Plots of Ri and *N*^{2} for two profiles are shown in Fig. 11. Stratification was generally statically stable (*N*^{2} > 0) over the entire depth range. Above the thermocline (defined by the maximum *N*^{2} within the upper 200 m), the gradient Richardson numbers were typically smaller [*O*(10^{−3} to 1)] than in the interior [*O*(1 to 100)]. This tendency for lower Ri near the surface is expected since both Ekman and Stokes shears are surface intensified.

Dynamical instability (occurring when Ri < 0.25) was rare below the thermocline, and when observed it was confined to small vertical scales (2–4 m). Above the thermocline, sustained dynamical instability was found on vertical scales of 10–70 m; examination of individual profiles suggested a linkage between the onset of instability and mixed layer depth. This was reinforced when we plotted the maximum depth of “sustained” instability (here taken as two or more data points with Ri < 0.25 within a 10-m depth range) against MLD (Fig. 12). Almost all cases of instability occurred at depths equal to or less than the MLD. The maximum depth of sustained dynamic instability displayed no relationship to the observed Ekman decay scales.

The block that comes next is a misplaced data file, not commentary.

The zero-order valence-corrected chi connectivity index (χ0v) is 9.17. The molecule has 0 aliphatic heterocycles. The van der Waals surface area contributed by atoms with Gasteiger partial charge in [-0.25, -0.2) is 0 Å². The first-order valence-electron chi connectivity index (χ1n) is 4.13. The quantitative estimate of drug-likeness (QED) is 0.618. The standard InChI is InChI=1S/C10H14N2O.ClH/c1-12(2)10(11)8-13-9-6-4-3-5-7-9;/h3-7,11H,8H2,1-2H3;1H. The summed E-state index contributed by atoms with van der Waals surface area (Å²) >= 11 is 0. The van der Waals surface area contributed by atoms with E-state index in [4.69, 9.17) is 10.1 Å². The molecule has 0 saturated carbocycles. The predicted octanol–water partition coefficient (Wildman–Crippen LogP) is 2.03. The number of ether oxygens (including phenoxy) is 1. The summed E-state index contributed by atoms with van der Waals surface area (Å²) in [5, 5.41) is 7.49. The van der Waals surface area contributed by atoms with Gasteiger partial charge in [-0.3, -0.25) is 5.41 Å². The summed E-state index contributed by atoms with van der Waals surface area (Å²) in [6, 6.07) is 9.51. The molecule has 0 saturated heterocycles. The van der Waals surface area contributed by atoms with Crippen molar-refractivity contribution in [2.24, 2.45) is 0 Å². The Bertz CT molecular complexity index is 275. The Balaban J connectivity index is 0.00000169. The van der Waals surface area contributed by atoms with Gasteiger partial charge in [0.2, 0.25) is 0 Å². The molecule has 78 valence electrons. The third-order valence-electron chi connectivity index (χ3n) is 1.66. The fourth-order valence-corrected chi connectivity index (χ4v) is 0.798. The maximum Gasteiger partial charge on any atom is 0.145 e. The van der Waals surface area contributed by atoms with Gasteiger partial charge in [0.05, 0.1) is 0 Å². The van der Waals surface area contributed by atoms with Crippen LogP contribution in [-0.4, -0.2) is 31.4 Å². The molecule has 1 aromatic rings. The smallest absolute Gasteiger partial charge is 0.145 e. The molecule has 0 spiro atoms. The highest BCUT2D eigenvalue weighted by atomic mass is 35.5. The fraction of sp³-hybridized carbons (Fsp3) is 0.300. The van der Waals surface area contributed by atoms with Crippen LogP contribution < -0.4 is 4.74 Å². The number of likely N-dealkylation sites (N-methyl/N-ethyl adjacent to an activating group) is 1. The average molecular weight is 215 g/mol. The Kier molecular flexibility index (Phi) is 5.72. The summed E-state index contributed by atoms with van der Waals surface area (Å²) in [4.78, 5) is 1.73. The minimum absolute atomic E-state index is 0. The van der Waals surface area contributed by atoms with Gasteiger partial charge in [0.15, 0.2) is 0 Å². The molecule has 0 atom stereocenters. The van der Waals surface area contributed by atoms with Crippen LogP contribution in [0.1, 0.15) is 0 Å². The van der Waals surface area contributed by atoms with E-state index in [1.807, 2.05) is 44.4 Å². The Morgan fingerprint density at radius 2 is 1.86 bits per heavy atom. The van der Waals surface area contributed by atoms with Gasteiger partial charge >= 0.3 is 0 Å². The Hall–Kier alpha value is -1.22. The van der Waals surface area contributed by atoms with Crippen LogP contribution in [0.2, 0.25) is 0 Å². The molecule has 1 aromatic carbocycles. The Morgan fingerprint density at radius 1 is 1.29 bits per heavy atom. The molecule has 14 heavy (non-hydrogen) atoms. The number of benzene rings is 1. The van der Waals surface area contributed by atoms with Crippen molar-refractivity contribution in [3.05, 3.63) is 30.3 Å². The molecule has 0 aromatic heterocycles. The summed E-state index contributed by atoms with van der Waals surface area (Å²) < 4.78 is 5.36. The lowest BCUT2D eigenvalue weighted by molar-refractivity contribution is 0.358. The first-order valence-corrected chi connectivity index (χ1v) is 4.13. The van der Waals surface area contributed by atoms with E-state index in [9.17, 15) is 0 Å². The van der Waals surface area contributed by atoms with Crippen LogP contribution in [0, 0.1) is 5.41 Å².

We examined the relationship between stratification and the vertical structure of Ekman currents by considering correlations between the magnitude (log_{10}) of the observed decay scales and parameters including MLD, thermocline depth, density difference across the base of the mixed layer, maximum Richardson number, and maximum *N*^{2}. We were unable to identify any statistically significant relationships between these parameters and Ekman decay scales.

We found statistically significant but weak correlations (0.58 for *D*_{amp} and 0.17 for *D*_{rot}) between decay scales and the bulk Richardson number (Fig. 13). This correlation implies Ekman decay scales were larger when the mixed layer was more stable. The correlation between bulk Richardson numbers and decay scales may seem counterintuitive; however, it is actually perfectly logical. The bulk Richardson number is a competition between the density gradient and shear across the mixed layer depth [Eq. (16)]. We have defined the mixed layer depth in terms of a constant density difference (section 3c), leaving the shear across the mixed layer as the only active element in setting Ri_{b}. For given surface stress and background geostrophic shear, a deeper Ekman decay scale (higher viscosity) implies a lower shear than a shallow Ekman decay scale. Since Ri_{b} is inversely proportional to the shear, a large decay scale would result in a high Ri_{b}. Thus, Fig. 13 is showing a consistent relationship of mixed layer with higher viscosity when it is more stable (corresponding to higher Ri_{b}).